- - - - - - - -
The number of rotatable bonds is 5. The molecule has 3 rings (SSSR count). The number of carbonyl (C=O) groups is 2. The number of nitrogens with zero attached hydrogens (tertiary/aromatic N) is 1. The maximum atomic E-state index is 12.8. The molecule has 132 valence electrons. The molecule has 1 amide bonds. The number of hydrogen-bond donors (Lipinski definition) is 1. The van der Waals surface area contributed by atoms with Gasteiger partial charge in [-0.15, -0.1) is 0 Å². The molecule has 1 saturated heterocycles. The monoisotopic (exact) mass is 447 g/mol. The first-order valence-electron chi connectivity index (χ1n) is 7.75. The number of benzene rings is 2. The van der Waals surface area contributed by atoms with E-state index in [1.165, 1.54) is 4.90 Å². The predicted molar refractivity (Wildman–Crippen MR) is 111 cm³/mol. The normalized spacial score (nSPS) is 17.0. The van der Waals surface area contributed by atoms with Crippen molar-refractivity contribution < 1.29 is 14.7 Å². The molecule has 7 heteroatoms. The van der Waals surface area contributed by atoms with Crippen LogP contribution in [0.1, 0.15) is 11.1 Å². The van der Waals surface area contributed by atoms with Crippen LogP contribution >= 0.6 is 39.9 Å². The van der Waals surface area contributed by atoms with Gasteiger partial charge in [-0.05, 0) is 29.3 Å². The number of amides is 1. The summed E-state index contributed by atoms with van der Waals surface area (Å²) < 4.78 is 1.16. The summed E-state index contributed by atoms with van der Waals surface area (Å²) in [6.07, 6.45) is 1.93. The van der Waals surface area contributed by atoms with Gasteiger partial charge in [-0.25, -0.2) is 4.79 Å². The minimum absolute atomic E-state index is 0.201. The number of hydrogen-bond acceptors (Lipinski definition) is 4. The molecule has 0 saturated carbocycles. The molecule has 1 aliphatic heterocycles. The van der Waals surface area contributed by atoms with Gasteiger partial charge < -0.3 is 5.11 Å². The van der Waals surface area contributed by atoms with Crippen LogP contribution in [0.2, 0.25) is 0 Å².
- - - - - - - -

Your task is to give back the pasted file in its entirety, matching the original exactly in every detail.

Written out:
The number of rotatable bonds is 5. The molecule has 3 rings (SSSR count). The number of carbonyl (C=O) groups is 2. The number of nitrogens with zero attached hydrogens (tertiary/aromatic N) is 1. The maximum atomic E-state index is 12.8. The molecule has 132 valence electrons. The molecule has 1 amide bonds. The number of hydrogen-bond donors (Lipinski definition) is 1. The van der Waals surface area contributed by atoms with Gasteiger partial charge in [-0.15, -0.1) is 0 Å². The molecule has 1 saturated heterocycles. The monoisotopic (exact) mass is 447 g/mol. The first-order valence-electron chi connectivity index (χ1n) is 7.75. The number of benzene rings is 2. The van der Waals surface area contributed by atoms with E-state index in [1.165, 1.54) is 4.90 Å². The predicted molar refractivity (Wildman–Crippen MR) is 111 cm³/mol. The normalized spacial score (nSPS) is 17.0. The van der Waals surface area contributed by atoms with Crippen molar-refractivity contribution < 1.29 is 14.7 Å². The molecule has 7 heteroatoms. The van der Waals surface area contributed by atoms with Crippen LogP contribution in [0.1, 0.15) is 11.1 Å². The van der Waals surface area contributed by atoms with Crippen LogP contribution >= 0.6 is 39.9 Å². The van der Waals surface area contributed by atoms with Gasteiger partial charge in [-0.05, 0) is 29.3 Å². The number of amides is 1. The summed E-state index contributed by atoms with van der Waals surface area (Å²) < 4.78 is 1.16. The summed E-state index contributed by atoms with van der Waals surface area (Å²) in [6.07, 6.45) is 1.93. The van der Waals surface area contributed by atoms with Gasteiger partial charge in [-0.25, -0.2) is 4.79 Å². The minimum absolute atomic E-state index is 0.201. The number of hydrogen-bond acceptors (Lipinski definition) is 4. The molecule has 0 saturated carbocycles. The molecule has 1 aliphatic heterocycles. The van der Waals surface area contributed by atoms with Gasteiger partial charge < -0.3 is 5.11 Å². The van der Waals surface area contributed by atoms with Crippen LogP contribution in [0.2, 0.25) is 0 Å².